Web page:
New Jersey Gov. Phil Murphy and Princeton President Christopher Eisgruber ’83 announced plans to create a collaborative “hub” for research and innovation in artificial intelligence (AI) at a news conference in Chancellor Green Dec. 18.
Murphy, citing Thomas Edison and Bell Labs as exemplars of New Jersey’s inventive heritage, said the state is again “poised to shape the future” by establishing “a new home for the world’s boldest and brightest to pioneer breakthroughs for the betterment of humankind.”
Eisgruber, who said Princeton has been among the leaders in AI and machine learning discoveries, envisioned a community of researchers, industry leaders, startup companies, and others that will “focus on the development and innovation of AI techniques, applications, and hardware, as well as the societal implications of AI, such as policy, education, and workforce development.”
The event, which drew an audience of elected officials, University administrators, and leaders of several state agencies, focused largely on aspirations, providing few details about the timeline, organization, and funding of the venture. Murphy, in an interview after the announcement, said the state and the University chose to publicize the effort before a specific structure was in place “because we want to basically plant a flag and say, artificial intelligence is here to stay.”
“I suspect this will be, in the next weeks and months, a process of both talent and entities — companies, startups — sort of beginning to coalesce in this hub,” Murphy added.
The next major gathering on the hub’s calendar will be an April 11 conference on campus, co-hosted by the University and the state.
“The excitement about AI is palpable on campus,” Princeton provost Jennifer Rexford ’91 said in her opening remarks at the announcement event. “We see this in the phenomenal attendance at any event on campus that has the letters ‘A’ and ‘I’ in it — we don’t even have rooms on this campus big enough to hold everyone. … And you see it in the dissertation work of our Ph.D. students and the senior theses of our undergrads, who are using or advancing AI in the work that they’re doing.”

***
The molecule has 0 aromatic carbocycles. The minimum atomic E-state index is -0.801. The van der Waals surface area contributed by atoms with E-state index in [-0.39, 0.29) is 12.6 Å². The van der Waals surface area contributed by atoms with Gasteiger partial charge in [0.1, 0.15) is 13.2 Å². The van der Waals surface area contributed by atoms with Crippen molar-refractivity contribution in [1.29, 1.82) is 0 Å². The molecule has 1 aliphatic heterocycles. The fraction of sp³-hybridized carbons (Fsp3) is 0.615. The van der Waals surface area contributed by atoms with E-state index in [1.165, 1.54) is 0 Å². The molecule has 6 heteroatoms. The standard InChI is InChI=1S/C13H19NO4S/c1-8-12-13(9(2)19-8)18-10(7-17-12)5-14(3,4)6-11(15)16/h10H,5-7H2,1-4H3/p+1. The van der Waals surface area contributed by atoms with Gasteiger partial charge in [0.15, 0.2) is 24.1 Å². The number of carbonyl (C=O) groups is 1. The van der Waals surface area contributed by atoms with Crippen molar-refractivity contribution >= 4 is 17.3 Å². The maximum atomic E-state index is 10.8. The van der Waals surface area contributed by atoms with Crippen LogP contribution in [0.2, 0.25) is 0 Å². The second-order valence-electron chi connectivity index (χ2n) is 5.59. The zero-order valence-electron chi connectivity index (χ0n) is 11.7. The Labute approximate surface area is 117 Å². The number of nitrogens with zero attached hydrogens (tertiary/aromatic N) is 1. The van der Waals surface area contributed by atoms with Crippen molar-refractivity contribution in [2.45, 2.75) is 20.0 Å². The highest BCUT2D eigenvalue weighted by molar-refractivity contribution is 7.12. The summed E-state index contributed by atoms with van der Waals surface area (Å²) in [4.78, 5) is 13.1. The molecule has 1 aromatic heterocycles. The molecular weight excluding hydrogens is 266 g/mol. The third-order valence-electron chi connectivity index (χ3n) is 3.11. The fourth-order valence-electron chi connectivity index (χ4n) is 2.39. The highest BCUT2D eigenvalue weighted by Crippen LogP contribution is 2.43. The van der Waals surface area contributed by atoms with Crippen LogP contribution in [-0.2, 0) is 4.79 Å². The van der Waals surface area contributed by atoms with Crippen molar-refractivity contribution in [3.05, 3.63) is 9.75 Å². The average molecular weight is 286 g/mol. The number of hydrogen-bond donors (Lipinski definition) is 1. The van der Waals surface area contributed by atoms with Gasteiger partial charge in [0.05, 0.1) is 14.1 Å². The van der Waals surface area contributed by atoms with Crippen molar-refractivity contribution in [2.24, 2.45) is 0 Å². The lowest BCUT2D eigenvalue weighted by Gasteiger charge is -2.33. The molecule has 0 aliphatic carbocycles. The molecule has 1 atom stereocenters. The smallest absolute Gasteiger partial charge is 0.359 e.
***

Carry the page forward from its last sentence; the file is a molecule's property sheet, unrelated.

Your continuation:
To explain the promise of AI, Murphy cited a recent example in which chemists used a machine learning model to devise a process for creating oxygen on Mars. The research, which spanned a few weeks, would have taken about 2,000 years of human labor, he said.
“When I think about this story, my first thought that came to mind was, ‘Forget about Mars — what about right here on Earth?’” Murphy said. “What could this technology mean for the millions of people living with chronic disease or for the generations of families that have been heartbroken by a devastating medical diagnosis? Or for the billions of people who face an uncertain future due to rising sea levels or extreme heat?”
Murphy, noting Nokia’s recent commitment to relocate its Bell Labs research operations to New Brunswick, said Route 1 will be “a corridor of innovation,” an idea that Eisgruber supported in his comments after the news conference.
“One of the really exciting and transforming things about AI is that it’s a place where the connection between fundamental research and applications is very fast and very direct,” Eisgruber said. “And that means that our faculty are very interested in those applications. It means that they can work very closely with firms and private partners. And as the provost and I emphasized in our comments, it means our faculty are interested in spinning out companies that we hope will stay here in the state of New Jersey.”